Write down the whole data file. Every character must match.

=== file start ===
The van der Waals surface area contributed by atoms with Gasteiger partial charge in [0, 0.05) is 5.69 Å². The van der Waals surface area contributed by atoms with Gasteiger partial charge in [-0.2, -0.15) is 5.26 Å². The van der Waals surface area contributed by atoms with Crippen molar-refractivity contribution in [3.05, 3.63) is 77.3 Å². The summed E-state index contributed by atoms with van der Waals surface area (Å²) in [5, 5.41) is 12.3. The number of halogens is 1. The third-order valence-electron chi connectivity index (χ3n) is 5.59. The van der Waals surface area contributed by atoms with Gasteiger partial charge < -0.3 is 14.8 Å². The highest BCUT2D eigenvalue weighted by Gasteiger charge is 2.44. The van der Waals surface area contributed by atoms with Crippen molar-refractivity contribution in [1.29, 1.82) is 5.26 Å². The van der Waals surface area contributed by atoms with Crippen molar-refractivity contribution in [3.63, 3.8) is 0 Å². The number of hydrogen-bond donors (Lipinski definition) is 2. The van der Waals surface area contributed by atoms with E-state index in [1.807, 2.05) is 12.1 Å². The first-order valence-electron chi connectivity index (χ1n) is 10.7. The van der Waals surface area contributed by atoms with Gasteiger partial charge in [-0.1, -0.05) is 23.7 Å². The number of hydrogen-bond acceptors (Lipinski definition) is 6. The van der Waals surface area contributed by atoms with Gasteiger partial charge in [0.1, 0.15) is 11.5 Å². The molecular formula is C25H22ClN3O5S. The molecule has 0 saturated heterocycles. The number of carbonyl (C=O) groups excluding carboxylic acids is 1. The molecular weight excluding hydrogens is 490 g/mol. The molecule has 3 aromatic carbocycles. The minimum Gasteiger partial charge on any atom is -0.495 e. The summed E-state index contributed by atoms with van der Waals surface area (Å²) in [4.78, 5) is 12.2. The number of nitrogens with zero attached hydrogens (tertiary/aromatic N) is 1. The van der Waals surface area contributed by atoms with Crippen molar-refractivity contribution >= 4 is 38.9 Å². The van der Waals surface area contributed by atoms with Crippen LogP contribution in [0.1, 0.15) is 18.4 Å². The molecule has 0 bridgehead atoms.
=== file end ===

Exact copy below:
The van der Waals surface area contributed by atoms with Gasteiger partial charge in [0, 0.05) is 5.69 Å². The van der Waals surface area contributed by atoms with Gasteiger partial charge in [-0.2, -0.15) is 5.26 Å². The van der Waals surface area contributed by atoms with Crippen molar-refractivity contribution in [3.05, 3.63) is 77.3 Å². The summed E-state index contributed by atoms with van der Waals surface area (Å²) in [5, 5.41) is 12.3. The number of halogens is 1. The third-order valence-electron chi connectivity index (χ3n) is 5.59. The van der Waals surface area contributed by atoms with Gasteiger partial charge < -0.3 is 14.8 Å². The highest BCUT2D eigenvalue weighted by Gasteiger charge is 2.44. The van der Waals surface area contributed by atoms with Crippen molar-refractivity contribution in [1.29, 1.82) is 5.26 Å². The van der Waals surface area contributed by atoms with Crippen molar-refractivity contribution in [3.63, 3.8) is 0 Å². The number of hydrogen-bond donors (Lipinski definition) is 2. The van der Waals surface area contributed by atoms with E-state index in [1.807, 2.05) is 12.1 Å². The first-order valence-electron chi connectivity index (χ1n) is 10.7. The van der Waals surface area contributed by atoms with Gasteiger partial charge in [-0.1, -0.05) is 23.7 Å². The number of hydrogen-bond acceptors (Lipinski definition) is 6. The van der Waals surface area contributed by atoms with Gasteiger partial charge in [0.1, 0.15) is 11.5 Å². The molecular formula is C25H22ClN3O5S. The molecule has 0 saturated heterocycles. The number of carbonyl (C=O) groups excluding carboxylic acids is 1. The molecular weight excluding hydrogens is 490 g/mol. The molecule has 3 aromatic carbocycles. The minimum Gasteiger partial charge on any atom is -0.495 e. The summed E-state index contributed by atoms with van der Waals surface area (Å²) in [4.78, 5) is 12.2. The number of nitrogens with zero attached hydrogens (tertiary/aromatic N) is 1. The van der Waals surface area contributed by atoms with Crippen molar-refractivity contribution >= 4 is 38.9 Å². The van der Waals surface area contributed by atoms with Crippen LogP contribution in [0.1, 0.15) is 18.4 Å². The molecule has 0 bridgehead atoms.